If you ask most people to name some successful investors, chances are that Warren Buffett would be on the list. As the third wealthiest person in the world and with a net worth of $84 billion, Buffett is undeniably one of the world’s most successful. Known to be determined, conscientious, self-aware and introverted, are these characteristics the secret to his success? Or are they in fact common traits amongst all investors?
Good&Co’s psychometrics team shed some light on this by investigating the personality traits most common amongst professional investors. Analyzing investor personality profiles from our user database, we compared these personalities to the people they actually provide funding to – CEOs and CFOs – to try to uncover what really defines them.
Investors vs. CEOs
The success of investors and CEOs is surely linked. Investors look for an exceptional leader, one who is adaptable, driven and objective. They’re often the ones keeping companies afloat and are expected to be analytical, persistent and a little bit ruthless.
One of the most notable differences when comparing investors with CEOs is their attitudes towards challenges. Investors, on average, appear to be 9.4% more driven and thrive on working to overcome challenges more than CEOs.
A career in investing is highly demanding. They’re playing the ‘long game’; as Warren Buffett once said, “Someone is sitting in the shade today because someone planted a tree a long time ago”. It’s fitting that they’d need to be exceptionally challenge-driven to pursue this path and see returns on their investments. That said, it would also be reasonable to expect any of these roles to be highly driven and challenge-oriented.
Our data also suggests that investors are 6.5% less moral than CEOs. As investors are expected to make unpopular decisions on a regular basis, being overly polite can be contrary to their goals. As Carl Icahn, a private equity investor says, “You’ll learn in this business… If you want a friend, get a dog”.
Since their world is focused on financial gain, it’s conceivable that investors wouldn’t be bothered by the morality of their investment decisions. They’re likely to simply prioritize the most lucrative path (for example, knowingly investing in an unethical company because of the potential value). Especially when acting on behalf of a client, they must be able to place the client’s needs above their own morals.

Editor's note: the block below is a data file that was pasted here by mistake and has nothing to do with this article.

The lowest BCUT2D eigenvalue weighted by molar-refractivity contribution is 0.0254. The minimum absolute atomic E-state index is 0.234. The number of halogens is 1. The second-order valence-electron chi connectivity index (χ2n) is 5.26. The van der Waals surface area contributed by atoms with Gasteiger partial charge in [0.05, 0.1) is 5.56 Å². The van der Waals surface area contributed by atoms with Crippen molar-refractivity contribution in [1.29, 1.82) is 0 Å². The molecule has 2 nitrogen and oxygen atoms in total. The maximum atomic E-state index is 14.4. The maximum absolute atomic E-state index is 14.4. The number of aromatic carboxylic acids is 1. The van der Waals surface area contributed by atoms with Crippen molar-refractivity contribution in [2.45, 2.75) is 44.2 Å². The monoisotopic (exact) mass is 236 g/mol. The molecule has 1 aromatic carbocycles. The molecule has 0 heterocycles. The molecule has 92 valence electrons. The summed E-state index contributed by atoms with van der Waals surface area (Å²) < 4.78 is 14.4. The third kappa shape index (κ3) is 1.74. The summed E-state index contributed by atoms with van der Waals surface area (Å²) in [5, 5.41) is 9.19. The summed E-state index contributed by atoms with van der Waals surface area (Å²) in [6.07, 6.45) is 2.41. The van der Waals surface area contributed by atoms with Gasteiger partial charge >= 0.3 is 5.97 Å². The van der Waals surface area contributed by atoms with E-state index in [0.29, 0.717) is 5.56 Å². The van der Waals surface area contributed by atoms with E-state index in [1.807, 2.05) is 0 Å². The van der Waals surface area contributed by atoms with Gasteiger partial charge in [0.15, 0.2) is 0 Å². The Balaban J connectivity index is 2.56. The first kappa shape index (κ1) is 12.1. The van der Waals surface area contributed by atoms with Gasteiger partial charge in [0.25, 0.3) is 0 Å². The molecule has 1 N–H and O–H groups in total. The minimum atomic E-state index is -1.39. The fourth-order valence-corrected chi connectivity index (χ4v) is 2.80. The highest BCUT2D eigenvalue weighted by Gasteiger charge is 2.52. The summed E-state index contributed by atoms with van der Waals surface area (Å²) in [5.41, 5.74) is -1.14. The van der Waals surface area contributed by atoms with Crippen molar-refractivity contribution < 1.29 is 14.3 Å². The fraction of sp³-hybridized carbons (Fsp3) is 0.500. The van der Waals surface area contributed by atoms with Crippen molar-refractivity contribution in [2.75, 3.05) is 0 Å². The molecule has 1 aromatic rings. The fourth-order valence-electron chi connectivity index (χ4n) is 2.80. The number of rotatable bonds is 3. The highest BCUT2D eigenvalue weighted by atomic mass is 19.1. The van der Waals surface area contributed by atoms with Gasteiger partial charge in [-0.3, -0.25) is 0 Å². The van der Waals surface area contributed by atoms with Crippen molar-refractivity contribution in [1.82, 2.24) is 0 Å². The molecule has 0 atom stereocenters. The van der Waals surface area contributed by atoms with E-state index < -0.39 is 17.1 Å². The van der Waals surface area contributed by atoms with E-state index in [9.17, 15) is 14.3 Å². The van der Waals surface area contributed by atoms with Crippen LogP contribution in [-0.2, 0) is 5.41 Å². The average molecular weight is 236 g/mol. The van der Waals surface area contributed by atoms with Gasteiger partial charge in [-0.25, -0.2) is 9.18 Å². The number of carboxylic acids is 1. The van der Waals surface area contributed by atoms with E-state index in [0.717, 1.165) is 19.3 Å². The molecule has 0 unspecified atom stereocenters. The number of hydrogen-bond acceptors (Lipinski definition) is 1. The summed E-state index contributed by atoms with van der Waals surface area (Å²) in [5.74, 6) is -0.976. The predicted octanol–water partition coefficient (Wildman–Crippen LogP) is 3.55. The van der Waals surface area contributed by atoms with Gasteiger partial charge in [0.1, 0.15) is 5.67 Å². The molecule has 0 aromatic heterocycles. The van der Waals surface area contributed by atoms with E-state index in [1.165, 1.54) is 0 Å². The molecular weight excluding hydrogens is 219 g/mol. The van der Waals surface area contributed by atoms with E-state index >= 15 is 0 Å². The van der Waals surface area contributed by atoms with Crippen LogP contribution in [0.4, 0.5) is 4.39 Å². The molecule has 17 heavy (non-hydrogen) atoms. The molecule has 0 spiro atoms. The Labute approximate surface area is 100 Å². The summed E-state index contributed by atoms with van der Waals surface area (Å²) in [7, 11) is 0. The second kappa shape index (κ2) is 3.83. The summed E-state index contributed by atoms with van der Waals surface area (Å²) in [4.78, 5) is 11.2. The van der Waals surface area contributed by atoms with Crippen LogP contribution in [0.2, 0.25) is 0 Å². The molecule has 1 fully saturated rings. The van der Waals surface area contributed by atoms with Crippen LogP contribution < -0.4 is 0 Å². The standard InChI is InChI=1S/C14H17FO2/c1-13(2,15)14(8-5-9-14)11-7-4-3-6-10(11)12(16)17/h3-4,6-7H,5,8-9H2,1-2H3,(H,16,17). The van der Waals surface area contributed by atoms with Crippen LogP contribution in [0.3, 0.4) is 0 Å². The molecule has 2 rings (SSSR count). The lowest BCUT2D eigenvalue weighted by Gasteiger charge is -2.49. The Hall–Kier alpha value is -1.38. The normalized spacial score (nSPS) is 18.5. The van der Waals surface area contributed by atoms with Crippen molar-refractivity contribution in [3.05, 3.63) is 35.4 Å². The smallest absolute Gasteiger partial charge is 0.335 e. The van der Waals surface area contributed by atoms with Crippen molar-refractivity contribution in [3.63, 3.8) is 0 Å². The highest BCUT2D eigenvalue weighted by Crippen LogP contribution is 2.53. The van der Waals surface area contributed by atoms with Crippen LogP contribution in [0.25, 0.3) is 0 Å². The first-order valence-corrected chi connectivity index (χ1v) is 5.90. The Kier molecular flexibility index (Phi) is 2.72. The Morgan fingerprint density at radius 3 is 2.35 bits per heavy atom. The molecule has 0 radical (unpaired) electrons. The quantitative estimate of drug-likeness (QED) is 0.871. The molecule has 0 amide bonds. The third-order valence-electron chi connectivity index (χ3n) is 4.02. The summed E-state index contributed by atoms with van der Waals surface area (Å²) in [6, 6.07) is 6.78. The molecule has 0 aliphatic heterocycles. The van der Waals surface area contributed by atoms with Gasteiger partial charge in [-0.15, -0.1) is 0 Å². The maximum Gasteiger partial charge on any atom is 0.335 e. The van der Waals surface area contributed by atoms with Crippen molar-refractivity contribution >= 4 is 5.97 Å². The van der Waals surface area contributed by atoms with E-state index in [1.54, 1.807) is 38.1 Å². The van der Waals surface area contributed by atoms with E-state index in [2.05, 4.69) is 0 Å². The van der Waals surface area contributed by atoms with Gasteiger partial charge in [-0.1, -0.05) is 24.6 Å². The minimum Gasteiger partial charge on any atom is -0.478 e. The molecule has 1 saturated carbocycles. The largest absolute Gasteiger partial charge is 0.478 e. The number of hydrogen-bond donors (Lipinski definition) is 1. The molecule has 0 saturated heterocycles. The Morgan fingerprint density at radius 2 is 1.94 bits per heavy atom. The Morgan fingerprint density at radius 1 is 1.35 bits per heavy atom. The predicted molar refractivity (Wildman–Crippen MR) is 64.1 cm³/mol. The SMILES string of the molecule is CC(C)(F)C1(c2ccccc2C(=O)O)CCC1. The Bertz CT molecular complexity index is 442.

Investors vs. CFOs
Chief Financial Officers (CFOs) are responsible for the company’s financial health, being expected to identify areas of growth and keep the company efficient as possible. Basically, CFOs are responsible for making the most out of investors’ money. They’d therefore be expected to be more careful, organized and concrete in comparison.
The data supports our assumptions. Investors score 7.9% higher than CFOs on levels of excitement-seeking; they’re more inclined to explore adventurous pursuits for the sake of excitement and novelty. This makes intuitive sense, investors are constantly on the lookout for new ventures, and the relative uncertainty associated with their work is likely to generate a feeling of suspense and thrill to fulfill that want for excitement.
Possibly related to investors’ gusto for challenges and novelty is the finding that they’re more tolerant of ambiguity than CFOs. This is a difference of 9.5% on average, and makes a lot of sense. Investors understand that there’s always an element of risk in what they do; they not only accept risk, but may even enjoy it. CFOs, on the other hand, likely need a higher level of clarity in order to ensure that the company remains financially viable.
A finding that appears to relate to investors’ higher tolerance of ambiguity is that they’re also less inclined to be organized. Scoring 7.5% lower on this trait, this isn’t necessarily reflective of an inability to be organized, but a lower desire or less value placed on organization. It could also be the sometimes unpredictable nature of investing, they aren’t able to plan and be organized because they need to be more reactive.
So, what traits really define a successful investor?
Taking all of the findings into consideration, it’s possible to identify five key characteristics that appear to be helpful for investors:
Motivated by challenges: Investors are constantly taking on new challenges – each new investment is a one in itself. In a highly demanding career, being driven by this is important to avoid burnout.
Excited by novelty: Every investment and every client is unique, and investors need to constantly keep up with the latest market trends to make effective decisions.
Tolerant of uncertainty: No investment decision is guaranteed to be successful. With so many factors potentially influencing the success of their decisions, investors must be comfortable with the relative uncertainty and risks involved.
Flexible and reactive: Given the reactivity required to respond quickly and effectively to changes in the market, investors need to be flexible and not tied down to rigid plans.
Willingness to contradict existing norms and morals: Not to suggest that investors should have no morals, but it seems to be beneficial for them not to be so concerned that it prevents them from making effective decisions, especially if acting in the interests of a client.
Proving himself every bit the typical investor, here’s a quote from Warren Buffett himself:
“We simply attempt to be fearful when others are greedy and to be greedy only when others are fearful.”
To see how your personality compares and if you share any of the characteristics of a typical investor, try the quizzes in Good&Co’s Personality Test app!